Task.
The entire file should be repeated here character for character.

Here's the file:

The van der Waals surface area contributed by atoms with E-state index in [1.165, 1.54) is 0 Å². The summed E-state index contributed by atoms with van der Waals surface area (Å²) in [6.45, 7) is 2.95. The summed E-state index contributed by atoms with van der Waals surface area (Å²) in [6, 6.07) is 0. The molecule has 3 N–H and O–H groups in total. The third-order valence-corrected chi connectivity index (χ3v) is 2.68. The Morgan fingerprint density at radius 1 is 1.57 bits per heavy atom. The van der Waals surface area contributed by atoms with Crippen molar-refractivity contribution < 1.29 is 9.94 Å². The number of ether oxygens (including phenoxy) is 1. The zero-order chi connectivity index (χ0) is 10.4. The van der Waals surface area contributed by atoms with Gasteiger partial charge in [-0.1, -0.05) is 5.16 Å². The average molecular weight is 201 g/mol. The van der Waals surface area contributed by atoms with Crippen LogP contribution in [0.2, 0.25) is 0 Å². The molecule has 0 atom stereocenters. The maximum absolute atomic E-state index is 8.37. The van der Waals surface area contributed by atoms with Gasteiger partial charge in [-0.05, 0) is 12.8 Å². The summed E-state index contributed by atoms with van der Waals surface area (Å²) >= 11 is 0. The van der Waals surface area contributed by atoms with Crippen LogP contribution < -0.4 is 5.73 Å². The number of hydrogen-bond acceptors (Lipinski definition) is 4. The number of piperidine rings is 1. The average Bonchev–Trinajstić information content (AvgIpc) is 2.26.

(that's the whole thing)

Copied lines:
The van der Waals surface area contributed by atoms with E-state index in [1.165, 1.54) is 0 Å². The summed E-state index contributed by atoms with van der Waals surface area (Å²) in [6.45, 7) is 2.95. The summed E-state index contributed by atoms with van der Waals surface area (Å²) in [6, 6.07) is 0. The molecule has 3 N–H and O–H groups in total. The third-order valence-corrected chi connectivity index (χ3v) is 2.68. The Morgan fingerprint density at radius 1 is 1.57 bits per heavy atom. The van der Waals surface area contributed by atoms with Crippen molar-refractivity contribution < 1.29 is 9.94 Å². The number of ether oxygens (including phenoxy) is 1. The zero-order chi connectivity index (χ0) is 10.4. The van der Waals surface area contributed by atoms with Gasteiger partial charge in [-0.1, -0.05) is 5.16 Å². The average molecular weight is 201 g/mol. The van der Waals surface area contributed by atoms with Crippen LogP contribution in [0.2, 0.25) is 0 Å². The molecule has 0 atom stereocenters. The maximum absolute atomic E-state index is 8.37. The van der Waals surface area contributed by atoms with Gasteiger partial charge in [-0.05, 0) is 12.8 Å². The summed E-state index contributed by atoms with van der Waals surface area (Å²) >= 11 is 0. The van der Waals surface area contributed by atoms with Crippen LogP contribution < -0.4 is 5.73 Å². The number of hydrogen-bond acceptors (Lipinski definition) is 4. The number of piperidine rings is 1. The average Bonchev–Trinajstić information content (AvgIpc) is 2.26.